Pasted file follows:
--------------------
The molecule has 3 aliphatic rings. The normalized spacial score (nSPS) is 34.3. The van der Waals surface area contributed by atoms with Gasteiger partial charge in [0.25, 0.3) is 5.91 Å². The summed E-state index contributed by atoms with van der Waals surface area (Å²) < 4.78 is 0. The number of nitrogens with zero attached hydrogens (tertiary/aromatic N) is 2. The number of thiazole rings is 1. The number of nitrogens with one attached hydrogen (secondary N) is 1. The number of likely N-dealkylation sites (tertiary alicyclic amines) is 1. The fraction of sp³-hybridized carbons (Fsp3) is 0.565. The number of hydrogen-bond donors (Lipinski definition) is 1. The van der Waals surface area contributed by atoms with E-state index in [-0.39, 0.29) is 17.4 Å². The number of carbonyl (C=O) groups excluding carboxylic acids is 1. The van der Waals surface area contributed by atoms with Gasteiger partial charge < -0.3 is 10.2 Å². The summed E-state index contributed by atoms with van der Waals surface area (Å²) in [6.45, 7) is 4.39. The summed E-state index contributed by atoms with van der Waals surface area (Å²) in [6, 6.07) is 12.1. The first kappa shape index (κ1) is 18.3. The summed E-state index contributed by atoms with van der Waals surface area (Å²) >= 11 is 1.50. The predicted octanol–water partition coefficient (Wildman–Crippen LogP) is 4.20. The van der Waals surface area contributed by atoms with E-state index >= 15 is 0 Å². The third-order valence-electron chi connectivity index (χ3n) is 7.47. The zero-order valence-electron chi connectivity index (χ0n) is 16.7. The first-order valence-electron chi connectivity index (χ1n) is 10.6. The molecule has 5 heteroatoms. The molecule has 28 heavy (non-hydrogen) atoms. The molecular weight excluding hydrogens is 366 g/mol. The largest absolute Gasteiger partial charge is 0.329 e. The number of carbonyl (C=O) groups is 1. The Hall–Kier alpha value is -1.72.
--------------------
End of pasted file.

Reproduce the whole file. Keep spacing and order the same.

The molecule has 3 aliphatic rings. The normalized spacial score (nSPS) is 34.3. The van der Waals surface area contributed by atoms with Gasteiger partial charge in [0.25, 0.3) is 5.91 Å². The summed E-state index contributed by atoms with van der Waals surface area (Å²) < 4.78 is 0. The number of nitrogens with zero attached hydrogens (tertiary/aromatic N) is 2. The number of thiazole rings is 1. The number of nitrogens with one attached hydrogen (secondary N) is 1. The number of likely N-dealkylation sites (tertiary alicyclic amines) is 1. The fraction of sp³-hybridized carbons (Fsp3) is 0.565. The number of hydrogen-bond donors (Lipinski definition) is 1. The van der Waals surface area contributed by atoms with E-state index in [-0.39, 0.29) is 17.4 Å². The number of carbonyl (C=O) groups excluding carboxylic acids is 1. The van der Waals surface area contributed by atoms with Gasteiger partial charge < -0.3 is 10.2 Å². The summed E-state index contributed by atoms with van der Waals surface area (Å²) in [6.45, 7) is 4.39. The summed E-state index contributed by atoms with van der Waals surface area (Å²) in [6, 6.07) is 12.1. The first kappa shape index (κ1) is 18.3. The summed E-state index contributed by atoms with van der Waals surface area (Å²) >= 11 is 1.50. The predicted octanol–water partition coefficient (Wildman–Crippen LogP) is 4.20. The van der Waals surface area contributed by atoms with E-state index >= 15 is 0 Å². The third-order valence-electron chi connectivity index (χ3n) is 7.47. The zero-order valence-electron chi connectivity index (χ0n) is 16.7. The first-order valence-electron chi connectivity index (χ1n) is 10.6. The molecule has 5 heteroatoms. The molecule has 28 heavy (non-hydrogen) atoms. The molecular weight excluding hydrogens is 366 g/mol. The largest absolute Gasteiger partial charge is 0.329 e. The number of carbonyl (C=O) groups is 1. The Hall–Kier alpha value is -1.72.